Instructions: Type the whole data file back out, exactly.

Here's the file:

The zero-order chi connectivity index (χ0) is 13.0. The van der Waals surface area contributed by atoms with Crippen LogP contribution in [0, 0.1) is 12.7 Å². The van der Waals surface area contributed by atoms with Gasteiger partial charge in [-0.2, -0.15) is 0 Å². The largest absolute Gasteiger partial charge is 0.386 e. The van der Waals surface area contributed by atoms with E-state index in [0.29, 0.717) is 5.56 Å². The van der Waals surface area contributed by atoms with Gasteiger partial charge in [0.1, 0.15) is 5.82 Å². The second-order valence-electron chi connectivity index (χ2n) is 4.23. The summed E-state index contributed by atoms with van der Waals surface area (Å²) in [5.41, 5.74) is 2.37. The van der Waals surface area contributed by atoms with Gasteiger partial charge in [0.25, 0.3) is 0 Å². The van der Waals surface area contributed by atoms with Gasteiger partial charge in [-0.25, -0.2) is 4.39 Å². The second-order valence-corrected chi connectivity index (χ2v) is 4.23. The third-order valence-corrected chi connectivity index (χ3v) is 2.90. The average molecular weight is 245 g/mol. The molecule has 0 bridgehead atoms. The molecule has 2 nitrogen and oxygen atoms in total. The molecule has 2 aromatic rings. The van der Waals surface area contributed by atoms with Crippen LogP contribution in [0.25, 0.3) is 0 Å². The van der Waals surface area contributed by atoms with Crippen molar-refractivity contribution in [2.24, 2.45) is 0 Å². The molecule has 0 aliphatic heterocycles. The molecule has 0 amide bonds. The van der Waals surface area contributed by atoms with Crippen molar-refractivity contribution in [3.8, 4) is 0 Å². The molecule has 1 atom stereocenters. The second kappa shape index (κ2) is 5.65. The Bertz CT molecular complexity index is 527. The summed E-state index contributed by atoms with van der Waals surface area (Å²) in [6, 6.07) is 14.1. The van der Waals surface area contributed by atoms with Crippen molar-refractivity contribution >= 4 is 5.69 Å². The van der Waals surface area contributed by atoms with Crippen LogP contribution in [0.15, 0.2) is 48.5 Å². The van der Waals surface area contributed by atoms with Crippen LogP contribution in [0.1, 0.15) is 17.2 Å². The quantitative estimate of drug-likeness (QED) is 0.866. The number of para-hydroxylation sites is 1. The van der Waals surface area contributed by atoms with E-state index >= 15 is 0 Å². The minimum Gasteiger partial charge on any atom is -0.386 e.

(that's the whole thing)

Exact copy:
The zero-order chi connectivity index (χ0) is 13.0. The van der Waals surface area contributed by atoms with Crippen LogP contribution in [0, 0.1) is 12.7 Å². The van der Waals surface area contributed by atoms with Gasteiger partial charge in [-0.2, -0.15) is 0 Å². The largest absolute Gasteiger partial charge is 0.386 e. The van der Waals surface area contributed by atoms with E-state index in [0.29, 0.717) is 5.56 Å². The van der Waals surface area contributed by atoms with Gasteiger partial charge in [0.1, 0.15) is 5.82 Å². The second-order valence-electron chi connectivity index (χ2n) is 4.23. The summed E-state index contributed by atoms with van der Waals surface area (Å²) in [5.41, 5.74) is 2.37. The van der Waals surface area contributed by atoms with Gasteiger partial charge in [0.25, 0.3) is 0 Å². The van der Waals surface area contributed by atoms with Gasteiger partial charge in [-0.25, -0.2) is 4.39 Å². The second-order valence-corrected chi connectivity index (χ2v) is 4.23. The third-order valence-corrected chi connectivity index (χ3v) is 2.90. The average molecular weight is 245 g/mol. The molecule has 0 bridgehead atoms. The molecule has 2 nitrogen and oxygen atoms in total. The molecule has 2 aromatic rings. The van der Waals surface area contributed by atoms with Crippen LogP contribution in [0.25, 0.3) is 0 Å². The van der Waals surface area contributed by atoms with Crippen molar-refractivity contribution in [2.24, 2.45) is 0 Å². The molecule has 0 aliphatic heterocycles. The molecule has 0 amide bonds. The van der Waals surface area contributed by atoms with Crippen molar-refractivity contribution in [3.8, 4) is 0 Å². The molecule has 1 atom stereocenters. The second kappa shape index (κ2) is 5.65. The Bertz CT molecular complexity index is 527. The summed E-state index contributed by atoms with van der Waals surface area (Å²) in [6, 6.07) is 14.1. The van der Waals surface area contributed by atoms with Crippen molar-refractivity contribution >= 4 is 5.69 Å². The van der Waals surface area contributed by atoms with Crippen LogP contribution in [0.15, 0.2) is 48.5 Å². The van der Waals surface area contributed by atoms with Crippen LogP contribution in [0.1, 0.15) is 17.2 Å². The quantitative estimate of drug-likeness (QED) is 0.866. The number of para-hydroxylation sites is 1. The van der Waals surface area contributed by atoms with E-state index >= 15 is 0 Å². The minimum Gasteiger partial charge on any atom is -0.386 e.